If you are unaware of what the male gaze is, this is a feminist theory about depicting women and the world in the visual arts. It is all made from the masculine perspective, representing women as sexual objects in order to please the male viewers. So, this simply means all sex scenes of the past where the women’s feelings have not been considered and men have led the way is all down to the male gaze. The priority of the male viewership was only considered, and whatever they thought was most pleasing to the would then be shown on screen.
There are so many past examples of sex scenes in either TV or film that has been the man leading the way. For instance, in the 1981 film Endless Love, there is a scene in particular where David is desperate to be with his ex-girlfriend Jade once again, after a family drama. After seeing her again, as she is about to leave, he runs after her and puts her down to the bed, begging for her not to leave. After a few seconds of crying, they are kissing and well, we even though we are not shown, we can guess what happens next…
Once again, it was the man David who expressed his feelings, whereas the women in this situation, Jade simply cried, kissed David and so on… Sexual politics of the past in TV and film simply shows how it is the man who is the dominant force in these sexual scenes and the women simply follows like a sheep.
However, over time, sexual and gender politics has shifted, and we are finally getting to see women’s role in the bedroom as a more respected one, where they are not treated like sexual objects and feelings are considered. This is perhaps down to the fact we are now living in a post-#MeToo world, and to avoid criticism and protest, the gender roles in TV scenes such as sex scenes are becoming more balanced.
There is this media theory called the cultivation theory, so the more you consume the more you believe. So, when girls were watching this TV sex scenes, the more they watched then the more they were going to believe this is what their role in the bedroom was going to be like. They were being taught that first time was going to such a thrilling experience, one that cannot be explained. However, if you dig a little deeper, they were being taught to play the passive role in the bedroom and let the men lead them in their sexual awakening, and any future sexual journey.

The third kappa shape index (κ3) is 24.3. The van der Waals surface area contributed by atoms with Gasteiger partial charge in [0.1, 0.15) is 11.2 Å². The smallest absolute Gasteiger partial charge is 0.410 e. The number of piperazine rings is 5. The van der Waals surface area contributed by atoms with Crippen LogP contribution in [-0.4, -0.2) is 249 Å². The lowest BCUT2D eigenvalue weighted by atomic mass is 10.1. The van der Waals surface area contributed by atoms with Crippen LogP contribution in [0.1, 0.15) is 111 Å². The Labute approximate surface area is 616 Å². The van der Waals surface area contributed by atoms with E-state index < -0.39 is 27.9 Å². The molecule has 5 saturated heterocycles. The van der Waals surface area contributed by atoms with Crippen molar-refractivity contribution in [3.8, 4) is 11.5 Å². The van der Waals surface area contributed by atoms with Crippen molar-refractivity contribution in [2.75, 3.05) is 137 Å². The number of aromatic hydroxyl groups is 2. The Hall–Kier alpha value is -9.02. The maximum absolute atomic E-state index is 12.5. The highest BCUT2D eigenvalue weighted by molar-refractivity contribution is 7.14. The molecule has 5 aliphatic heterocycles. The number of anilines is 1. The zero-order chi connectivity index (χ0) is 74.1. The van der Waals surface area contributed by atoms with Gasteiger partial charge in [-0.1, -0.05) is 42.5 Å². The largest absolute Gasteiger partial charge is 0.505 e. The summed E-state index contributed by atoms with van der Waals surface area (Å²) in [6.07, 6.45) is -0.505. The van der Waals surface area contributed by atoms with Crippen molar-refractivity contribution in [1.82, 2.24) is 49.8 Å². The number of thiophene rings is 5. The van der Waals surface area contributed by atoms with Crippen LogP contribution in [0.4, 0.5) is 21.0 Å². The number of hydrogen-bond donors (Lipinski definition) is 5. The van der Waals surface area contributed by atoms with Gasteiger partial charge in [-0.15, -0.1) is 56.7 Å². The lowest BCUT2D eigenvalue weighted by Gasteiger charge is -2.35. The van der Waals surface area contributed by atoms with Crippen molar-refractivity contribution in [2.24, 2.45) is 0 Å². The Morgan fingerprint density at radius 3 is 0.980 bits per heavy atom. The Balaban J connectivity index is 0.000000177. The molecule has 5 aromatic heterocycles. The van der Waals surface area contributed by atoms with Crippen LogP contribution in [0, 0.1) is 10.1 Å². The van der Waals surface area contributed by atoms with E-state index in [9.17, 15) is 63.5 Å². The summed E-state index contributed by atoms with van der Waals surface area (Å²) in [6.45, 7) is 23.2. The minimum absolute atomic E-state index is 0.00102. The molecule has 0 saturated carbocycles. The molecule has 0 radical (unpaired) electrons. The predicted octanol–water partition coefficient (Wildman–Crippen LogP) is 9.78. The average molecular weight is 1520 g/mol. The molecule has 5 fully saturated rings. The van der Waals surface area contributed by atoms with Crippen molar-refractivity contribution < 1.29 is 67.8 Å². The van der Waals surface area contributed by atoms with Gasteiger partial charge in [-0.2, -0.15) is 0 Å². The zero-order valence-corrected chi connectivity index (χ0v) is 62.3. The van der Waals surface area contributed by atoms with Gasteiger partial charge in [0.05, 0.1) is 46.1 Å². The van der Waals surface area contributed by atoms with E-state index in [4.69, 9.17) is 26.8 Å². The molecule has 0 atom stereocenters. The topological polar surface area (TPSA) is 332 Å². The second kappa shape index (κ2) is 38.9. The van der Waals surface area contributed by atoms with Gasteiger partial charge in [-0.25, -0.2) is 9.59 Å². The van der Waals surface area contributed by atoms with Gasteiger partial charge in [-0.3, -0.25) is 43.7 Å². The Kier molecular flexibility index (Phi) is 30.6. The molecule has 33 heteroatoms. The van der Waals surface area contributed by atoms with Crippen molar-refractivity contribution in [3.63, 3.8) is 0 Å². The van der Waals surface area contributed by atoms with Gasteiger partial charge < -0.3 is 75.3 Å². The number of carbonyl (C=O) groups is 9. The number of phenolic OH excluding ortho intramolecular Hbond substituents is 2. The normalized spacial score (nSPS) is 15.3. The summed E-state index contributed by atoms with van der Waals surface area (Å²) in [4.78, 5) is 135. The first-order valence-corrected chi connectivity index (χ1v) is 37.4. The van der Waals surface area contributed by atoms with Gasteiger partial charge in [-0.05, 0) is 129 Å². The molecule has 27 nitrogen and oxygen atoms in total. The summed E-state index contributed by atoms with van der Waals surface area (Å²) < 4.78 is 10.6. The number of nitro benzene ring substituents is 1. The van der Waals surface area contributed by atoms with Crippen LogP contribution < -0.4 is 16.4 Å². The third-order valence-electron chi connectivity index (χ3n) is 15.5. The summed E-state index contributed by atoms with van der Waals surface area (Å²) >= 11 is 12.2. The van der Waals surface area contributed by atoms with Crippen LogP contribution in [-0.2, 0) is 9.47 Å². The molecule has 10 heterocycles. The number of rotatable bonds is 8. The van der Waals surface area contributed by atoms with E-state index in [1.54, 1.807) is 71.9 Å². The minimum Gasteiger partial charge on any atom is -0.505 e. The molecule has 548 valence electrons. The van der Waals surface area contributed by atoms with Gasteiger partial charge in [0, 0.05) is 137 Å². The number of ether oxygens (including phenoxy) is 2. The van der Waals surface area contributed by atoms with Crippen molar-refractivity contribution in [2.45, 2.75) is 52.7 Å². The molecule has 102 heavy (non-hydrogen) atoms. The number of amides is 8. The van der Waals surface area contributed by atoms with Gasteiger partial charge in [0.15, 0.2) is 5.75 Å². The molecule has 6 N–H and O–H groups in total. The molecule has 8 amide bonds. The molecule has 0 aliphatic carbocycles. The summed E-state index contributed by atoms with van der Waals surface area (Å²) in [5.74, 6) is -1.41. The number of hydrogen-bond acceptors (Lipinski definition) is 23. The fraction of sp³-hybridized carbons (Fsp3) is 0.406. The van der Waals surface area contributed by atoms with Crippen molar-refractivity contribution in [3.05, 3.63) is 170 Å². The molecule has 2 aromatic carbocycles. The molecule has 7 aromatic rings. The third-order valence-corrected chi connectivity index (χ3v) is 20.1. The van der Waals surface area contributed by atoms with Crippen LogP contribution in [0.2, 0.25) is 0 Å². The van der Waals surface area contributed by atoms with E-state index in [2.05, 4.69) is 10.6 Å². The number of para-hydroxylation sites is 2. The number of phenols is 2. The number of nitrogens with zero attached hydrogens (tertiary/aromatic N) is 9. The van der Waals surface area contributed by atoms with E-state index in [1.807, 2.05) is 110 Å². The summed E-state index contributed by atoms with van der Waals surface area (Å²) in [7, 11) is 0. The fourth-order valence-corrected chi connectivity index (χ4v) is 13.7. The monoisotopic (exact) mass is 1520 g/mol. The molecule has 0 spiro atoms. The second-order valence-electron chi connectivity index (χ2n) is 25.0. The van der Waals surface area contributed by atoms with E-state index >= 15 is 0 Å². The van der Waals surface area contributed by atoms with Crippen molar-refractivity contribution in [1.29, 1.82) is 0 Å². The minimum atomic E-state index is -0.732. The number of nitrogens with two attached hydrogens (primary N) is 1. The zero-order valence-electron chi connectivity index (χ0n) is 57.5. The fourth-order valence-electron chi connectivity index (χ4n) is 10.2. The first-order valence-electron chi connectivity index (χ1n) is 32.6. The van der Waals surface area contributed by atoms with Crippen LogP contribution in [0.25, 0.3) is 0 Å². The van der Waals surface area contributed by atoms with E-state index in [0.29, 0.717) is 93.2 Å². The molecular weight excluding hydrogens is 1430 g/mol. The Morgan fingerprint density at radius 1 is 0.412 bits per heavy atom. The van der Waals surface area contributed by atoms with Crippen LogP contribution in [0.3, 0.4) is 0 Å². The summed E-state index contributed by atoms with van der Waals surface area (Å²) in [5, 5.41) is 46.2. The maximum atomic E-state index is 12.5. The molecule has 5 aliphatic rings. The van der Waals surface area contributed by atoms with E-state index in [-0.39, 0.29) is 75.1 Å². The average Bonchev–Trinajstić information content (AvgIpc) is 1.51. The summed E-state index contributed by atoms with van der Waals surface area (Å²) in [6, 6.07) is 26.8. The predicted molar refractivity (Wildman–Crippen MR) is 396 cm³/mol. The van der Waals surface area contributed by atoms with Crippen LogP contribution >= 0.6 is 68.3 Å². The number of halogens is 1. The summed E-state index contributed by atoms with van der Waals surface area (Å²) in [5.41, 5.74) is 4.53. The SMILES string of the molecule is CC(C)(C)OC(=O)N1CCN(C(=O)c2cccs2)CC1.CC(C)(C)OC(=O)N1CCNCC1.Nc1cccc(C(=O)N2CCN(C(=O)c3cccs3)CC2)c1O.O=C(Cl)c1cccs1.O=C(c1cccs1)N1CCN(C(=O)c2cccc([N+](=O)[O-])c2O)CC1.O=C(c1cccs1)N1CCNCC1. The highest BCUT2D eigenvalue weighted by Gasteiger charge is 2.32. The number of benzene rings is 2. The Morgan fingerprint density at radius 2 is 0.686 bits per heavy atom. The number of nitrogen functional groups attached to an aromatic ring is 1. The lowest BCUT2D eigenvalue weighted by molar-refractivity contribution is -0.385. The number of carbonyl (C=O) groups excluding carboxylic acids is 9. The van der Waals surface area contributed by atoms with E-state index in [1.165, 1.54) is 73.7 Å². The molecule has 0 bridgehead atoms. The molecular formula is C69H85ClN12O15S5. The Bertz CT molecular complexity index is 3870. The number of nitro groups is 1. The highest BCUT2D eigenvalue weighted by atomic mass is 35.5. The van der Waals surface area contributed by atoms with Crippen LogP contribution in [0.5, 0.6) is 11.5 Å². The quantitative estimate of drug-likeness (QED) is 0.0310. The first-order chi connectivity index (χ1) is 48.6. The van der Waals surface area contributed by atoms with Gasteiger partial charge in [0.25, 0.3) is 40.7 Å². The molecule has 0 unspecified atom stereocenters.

Therefore, this shift was and is needed for the gender roles in TV sex scenes. Do we really want to teach our future female generations that their feelings should not be considered when they are about to lose their virginity? Or that they are bound to play this passive role, and whomever they are about to be with is to lead the way? No, I do not think we do.
This is why Normal People is such an important example for present and future generations to look to, in order to make sure that both parties in the ‘bedroom situation’ are equal.
With many things, it shows the differentiation in generational views and how societal perceptions has changed and how they are therefore influenced in our entertainment industry. Past views saw women as these sexual objects in TV, where they would dress in the shortest dresses, or have immaculate makeup so they could please the male viewers. As time has shifted, we now see so many influential female role models who have defied these odds and they are now coming across as some of the female heroines in our favourite TV shows, as well as having an equal part to play in the bedroom.
The shift in sexual and gender politics in some of our favourite TV is needing to be considerate of both men and women. In this digitally-led world and society we live in; it is almost certain TV and film will continue to grow and continue to be as successful as it always has been.
This change for gender roles in sex scenes in TV and film is needed if we want to teach our future generations the moral rights of life when it comes to sex and relationships.
By Katie Green
Feature image: Vulture